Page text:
Over half million Yemenis infected with Cholera since April: WHO
The World Health Organization (WHO) says more than 500,000 people have been affected by Cholera in war torn Yemen since the epidemic broke out in late April, as the waterborne disease has killed nearly 2,000 others in the impoverished nation during the past four months.
According to a statement released by the United Nation health agency on Monday, a total of 503,484 cases, suspected to be infected with Cholera, and 1,975 deaths, attributable to the outbreak, were documented during the period in Yemen.
Caused by ingestion of food or water contaminated with the bacterium Vibrio cholerae, cholera infection first became epidemic last October and spread until December when it dwindled, but only to worryingly resurface again in late April.
The statement added that the overall caseload had decreased considerably since July, but warned that the disease was still infecting an estimated 5,000 people each day.
“The spread of cholera has slowed significantly in some areas compared to peak levels but the disease is still spreading fast in more recently affected districts, which are recording large numbers of cases,” it further said, adding that more than 14 million Yemenis remain cut off from clean water and sanitation, and waste collection has no longer been carried out in major cities.
The agency went on to say that around 30,000 critical health workers had not been paid salaries during the past year and critical medicines were lacking.
“These doctors and nurses are the backbone of the health response – without them we can do nothing in Yemen. They must be paid their wages so that they can continue to save lives,” said Tedros Adhanom Ghebreyesus, WHO Director-General.
Since March 2015, Yemen has came under heavy airstrikes by Saudi Arabia’s fighter jets as part of a brutal campaign against the Arabian Peninsula country in an attempt to crush the popular Houthi Ansarullah movement and reinstall the former president, Abd Rabbuh Mansur Hadi, a staunch ally of Riyadh. More than 12,000 people have been killed since the onset of the invasion and much of the country’s infrastructure has been ravaged in Saudi airstrikes.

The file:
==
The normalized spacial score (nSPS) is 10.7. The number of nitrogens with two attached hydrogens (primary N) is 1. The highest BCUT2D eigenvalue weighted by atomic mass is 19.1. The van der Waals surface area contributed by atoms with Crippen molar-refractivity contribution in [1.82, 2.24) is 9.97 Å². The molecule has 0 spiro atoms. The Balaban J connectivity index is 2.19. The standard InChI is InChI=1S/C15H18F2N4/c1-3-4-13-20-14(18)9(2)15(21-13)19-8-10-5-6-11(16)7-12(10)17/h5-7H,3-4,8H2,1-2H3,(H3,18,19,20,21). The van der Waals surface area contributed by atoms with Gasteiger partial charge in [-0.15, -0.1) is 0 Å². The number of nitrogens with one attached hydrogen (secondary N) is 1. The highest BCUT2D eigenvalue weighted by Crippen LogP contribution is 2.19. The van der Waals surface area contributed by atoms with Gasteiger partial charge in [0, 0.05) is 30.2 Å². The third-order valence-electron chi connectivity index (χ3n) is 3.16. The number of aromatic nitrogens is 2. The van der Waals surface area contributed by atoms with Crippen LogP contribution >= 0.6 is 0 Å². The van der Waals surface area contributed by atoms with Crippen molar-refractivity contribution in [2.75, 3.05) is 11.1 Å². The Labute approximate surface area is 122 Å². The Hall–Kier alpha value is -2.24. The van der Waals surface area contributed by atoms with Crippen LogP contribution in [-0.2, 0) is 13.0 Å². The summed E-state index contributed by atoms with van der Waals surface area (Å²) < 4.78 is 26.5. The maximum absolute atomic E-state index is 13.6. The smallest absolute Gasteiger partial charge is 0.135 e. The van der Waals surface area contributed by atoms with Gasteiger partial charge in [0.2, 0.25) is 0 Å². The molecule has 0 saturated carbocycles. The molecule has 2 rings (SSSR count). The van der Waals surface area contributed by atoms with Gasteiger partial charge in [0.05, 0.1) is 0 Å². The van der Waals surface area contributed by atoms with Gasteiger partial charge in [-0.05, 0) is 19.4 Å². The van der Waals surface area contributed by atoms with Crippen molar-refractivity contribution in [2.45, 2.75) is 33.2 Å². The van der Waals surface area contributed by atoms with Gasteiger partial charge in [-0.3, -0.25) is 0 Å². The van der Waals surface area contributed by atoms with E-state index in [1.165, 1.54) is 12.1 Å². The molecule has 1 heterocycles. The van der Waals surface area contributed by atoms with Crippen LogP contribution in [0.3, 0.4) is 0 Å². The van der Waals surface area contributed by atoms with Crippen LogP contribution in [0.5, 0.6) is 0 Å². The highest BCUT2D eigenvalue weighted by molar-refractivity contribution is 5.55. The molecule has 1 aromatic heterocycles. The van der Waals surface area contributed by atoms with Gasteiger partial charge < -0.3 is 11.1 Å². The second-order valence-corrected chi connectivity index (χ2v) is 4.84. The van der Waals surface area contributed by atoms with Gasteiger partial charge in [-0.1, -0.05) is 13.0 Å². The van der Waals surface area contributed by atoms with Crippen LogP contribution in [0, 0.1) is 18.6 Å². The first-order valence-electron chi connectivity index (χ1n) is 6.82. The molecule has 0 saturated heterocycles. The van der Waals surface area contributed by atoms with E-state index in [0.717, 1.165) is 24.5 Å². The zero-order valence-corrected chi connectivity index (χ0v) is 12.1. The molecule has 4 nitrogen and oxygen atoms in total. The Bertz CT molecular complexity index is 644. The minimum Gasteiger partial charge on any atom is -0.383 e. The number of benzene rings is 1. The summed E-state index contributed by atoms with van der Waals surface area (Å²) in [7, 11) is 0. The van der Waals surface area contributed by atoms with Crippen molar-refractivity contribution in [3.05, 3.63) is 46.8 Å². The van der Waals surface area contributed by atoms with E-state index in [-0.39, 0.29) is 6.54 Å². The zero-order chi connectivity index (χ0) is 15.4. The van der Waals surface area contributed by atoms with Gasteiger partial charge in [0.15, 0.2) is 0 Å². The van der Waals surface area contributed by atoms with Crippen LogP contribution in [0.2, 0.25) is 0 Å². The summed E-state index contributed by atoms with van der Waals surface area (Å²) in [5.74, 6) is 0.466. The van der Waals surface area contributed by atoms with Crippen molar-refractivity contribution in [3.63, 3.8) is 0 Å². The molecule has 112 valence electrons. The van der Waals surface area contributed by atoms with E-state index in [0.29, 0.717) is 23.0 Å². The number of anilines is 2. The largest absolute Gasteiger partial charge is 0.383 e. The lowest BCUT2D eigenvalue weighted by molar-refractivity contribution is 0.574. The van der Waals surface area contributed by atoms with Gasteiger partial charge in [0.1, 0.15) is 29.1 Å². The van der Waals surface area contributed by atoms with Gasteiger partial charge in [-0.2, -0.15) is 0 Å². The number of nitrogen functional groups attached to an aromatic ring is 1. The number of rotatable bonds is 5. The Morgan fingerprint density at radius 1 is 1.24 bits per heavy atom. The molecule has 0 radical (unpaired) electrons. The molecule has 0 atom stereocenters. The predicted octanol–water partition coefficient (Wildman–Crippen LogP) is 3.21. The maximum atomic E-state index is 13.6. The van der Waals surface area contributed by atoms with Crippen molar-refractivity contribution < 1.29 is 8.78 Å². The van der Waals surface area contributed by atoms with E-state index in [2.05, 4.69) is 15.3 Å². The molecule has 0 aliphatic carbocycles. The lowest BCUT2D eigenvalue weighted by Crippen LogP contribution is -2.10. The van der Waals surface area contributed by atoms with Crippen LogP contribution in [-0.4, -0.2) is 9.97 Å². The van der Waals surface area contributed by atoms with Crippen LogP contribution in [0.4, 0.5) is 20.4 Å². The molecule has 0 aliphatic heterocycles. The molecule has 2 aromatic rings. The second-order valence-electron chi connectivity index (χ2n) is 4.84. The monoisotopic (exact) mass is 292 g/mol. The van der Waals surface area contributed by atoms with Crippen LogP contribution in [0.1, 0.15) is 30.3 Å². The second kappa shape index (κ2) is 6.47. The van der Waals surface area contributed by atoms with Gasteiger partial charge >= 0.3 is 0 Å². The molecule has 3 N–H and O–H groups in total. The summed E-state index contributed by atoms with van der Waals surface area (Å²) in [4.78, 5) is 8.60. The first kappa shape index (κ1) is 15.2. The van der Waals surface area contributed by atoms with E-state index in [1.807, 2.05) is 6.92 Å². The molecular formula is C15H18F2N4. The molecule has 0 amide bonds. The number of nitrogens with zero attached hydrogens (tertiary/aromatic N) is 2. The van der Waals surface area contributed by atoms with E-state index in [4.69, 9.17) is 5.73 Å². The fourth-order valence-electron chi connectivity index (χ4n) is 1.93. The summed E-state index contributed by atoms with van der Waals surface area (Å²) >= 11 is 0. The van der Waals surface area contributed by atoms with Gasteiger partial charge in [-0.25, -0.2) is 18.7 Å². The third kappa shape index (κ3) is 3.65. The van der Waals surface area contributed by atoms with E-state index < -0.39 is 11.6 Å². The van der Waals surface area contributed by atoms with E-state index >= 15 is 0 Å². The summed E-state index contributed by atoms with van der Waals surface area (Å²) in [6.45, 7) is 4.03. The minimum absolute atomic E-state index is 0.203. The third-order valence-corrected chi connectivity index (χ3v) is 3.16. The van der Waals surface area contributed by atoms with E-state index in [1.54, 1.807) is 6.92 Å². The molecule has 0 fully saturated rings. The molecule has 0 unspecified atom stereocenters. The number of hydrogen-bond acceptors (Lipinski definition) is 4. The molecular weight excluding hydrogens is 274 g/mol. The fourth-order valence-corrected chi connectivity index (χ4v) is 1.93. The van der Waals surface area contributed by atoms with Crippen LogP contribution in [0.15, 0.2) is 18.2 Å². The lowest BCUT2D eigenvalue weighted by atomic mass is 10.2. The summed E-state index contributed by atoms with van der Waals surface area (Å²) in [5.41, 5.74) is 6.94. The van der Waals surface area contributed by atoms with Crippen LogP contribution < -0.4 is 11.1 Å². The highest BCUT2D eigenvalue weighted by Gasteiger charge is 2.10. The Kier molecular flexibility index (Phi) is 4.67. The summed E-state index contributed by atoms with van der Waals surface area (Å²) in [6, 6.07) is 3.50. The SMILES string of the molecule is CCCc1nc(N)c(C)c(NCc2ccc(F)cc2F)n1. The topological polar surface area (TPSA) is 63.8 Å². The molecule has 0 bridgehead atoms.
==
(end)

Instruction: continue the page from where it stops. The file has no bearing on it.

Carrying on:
The relentless aerial aggression has put well more than half of all health facilities in Yemen in a state of complete or partial shutdown. Furthermore, there are critical shortages in medical staff in over 40 percent of all districts, according to Yemen’s Health Ministry.
Last year, Hadi, who has occupied Yemen’s southwestern port city of Aden with the help of Riyadh, his loyalists and militia, moved the country’s central bank from Sana’a to Aden, creating a growing economic crisis in the country.
Hadi claimed that Houthis, which is in control of large swaths of Yemen, including the capital, looted the bank; an allegation that was categorically rejected by the Houthis, who has been running state affairs and defending the nation against Saudi military campaign over the past two years.
The US and the UK have been providing the bulk of the military ordnance used by Saudi Arabia in the war. London has licensed 3.3 billion pounds worth of weapons since the beginning of Saudi war on Yemen.
Washington also sealed a multibillion arms deal with Riyadh when US President Donald Trump made his maiden visit abroad in May. The deal, which is worth $350 billion over 10 years and $110 billion that will take effect immediately, was hailed by the White House as a significant expansion of the security relationship between the two countries.